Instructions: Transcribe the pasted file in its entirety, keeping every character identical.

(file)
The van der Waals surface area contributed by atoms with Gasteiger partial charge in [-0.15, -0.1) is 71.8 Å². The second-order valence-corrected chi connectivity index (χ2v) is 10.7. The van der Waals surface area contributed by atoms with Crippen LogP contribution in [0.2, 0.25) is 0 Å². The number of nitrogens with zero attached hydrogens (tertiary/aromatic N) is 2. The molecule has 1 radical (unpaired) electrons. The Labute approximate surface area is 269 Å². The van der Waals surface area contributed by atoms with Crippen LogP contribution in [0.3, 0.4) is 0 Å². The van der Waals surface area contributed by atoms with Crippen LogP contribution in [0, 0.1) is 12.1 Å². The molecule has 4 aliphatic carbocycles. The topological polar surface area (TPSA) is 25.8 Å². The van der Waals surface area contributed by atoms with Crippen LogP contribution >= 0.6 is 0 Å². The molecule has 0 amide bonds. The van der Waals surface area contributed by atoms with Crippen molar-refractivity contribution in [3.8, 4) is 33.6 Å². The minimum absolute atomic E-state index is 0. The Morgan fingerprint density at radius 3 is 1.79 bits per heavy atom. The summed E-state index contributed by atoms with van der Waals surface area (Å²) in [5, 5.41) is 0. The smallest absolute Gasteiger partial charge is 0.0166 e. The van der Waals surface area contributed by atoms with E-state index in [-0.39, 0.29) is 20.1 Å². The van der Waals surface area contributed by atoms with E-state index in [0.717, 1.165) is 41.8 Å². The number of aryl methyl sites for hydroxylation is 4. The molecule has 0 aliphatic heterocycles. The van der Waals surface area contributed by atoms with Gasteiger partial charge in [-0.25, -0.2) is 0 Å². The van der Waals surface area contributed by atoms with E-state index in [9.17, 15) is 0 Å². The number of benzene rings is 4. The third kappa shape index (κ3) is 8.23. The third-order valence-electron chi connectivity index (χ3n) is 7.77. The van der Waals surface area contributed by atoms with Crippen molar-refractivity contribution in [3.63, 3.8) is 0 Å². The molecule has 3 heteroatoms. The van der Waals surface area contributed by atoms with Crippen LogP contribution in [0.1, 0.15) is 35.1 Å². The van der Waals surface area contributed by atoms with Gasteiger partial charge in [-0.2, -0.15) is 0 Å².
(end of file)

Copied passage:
The van der Waals surface area contributed by atoms with Gasteiger partial charge in [-0.15, -0.1) is 71.8 Å². The second-order valence-corrected chi connectivity index (χ2v) is 10.7. The van der Waals surface area contributed by atoms with Crippen LogP contribution in [0.2, 0.25) is 0 Å². The number of nitrogens with zero attached hydrogens (tertiary/aromatic N) is 2. The molecule has 1 radical (unpaired) electrons. The Labute approximate surface area is 269 Å². The van der Waals surface area contributed by atoms with Crippen LogP contribution in [0.3, 0.4) is 0 Å². The van der Waals surface area contributed by atoms with Crippen LogP contribution in [0, 0.1) is 12.1 Å². The molecule has 4 aliphatic carbocycles. The topological polar surface area (TPSA) is 25.8 Å². The van der Waals surface area contributed by atoms with Crippen LogP contribution >= 0.6 is 0 Å². The molecule has 0 amide bonds. The van der Waals surface area contributed by atoms with Crippen molar-refractivity contribution in [3.8, 4) is 33.6 Å². The minimum absolute atomic E-state index is 0. The Morgan fingerprint density at radius 3 is 1.79 bits per heavy atom. The summed E-state index contributed by atoms with van der Waals surface area (Å²) in [5, 5.41) is 0. The smallest absolute Gasteiger partial charge is 0.0166 e. The van der Waals surface area contributed by atoms with E-state index in [-0.39, 0.29) is 20.1 Å². The van der Waals surface area contributed by atoms with E-state index in [0.717, 1.165) is 41.8 Å². The number of aryl methyl sites for hydroxylation is 4. The molecule has 0 aliphatic heterocycles. The van der Waals surface area contributed by atoms with Gasteiger partial charge in [-0.25, -0.2) is 0 Å². The van der Waals surface area contributed by atoms with E-state index in [9.17, 15) is 0 Å². The number of benzene rings is 4. The third kappa shape index (κ3) is 8.23. The third-order valence-electron chi connectivity index (χ3n) is 7.77. The van der Waals surface area contributed by atoms with Crippen molar-refractivity contribution in [3.63, 3.8) is 0 Å². The molecule has 3 heteroatoms. The van der Waals surface area contributed by atoms with Crippen LogP contribution in [0.1, 0.15) is 35.1 Å². The van der Waals surface area contributed by atoms with Gasteiger partial charge in [-0.2, -0.15) is 0 Å².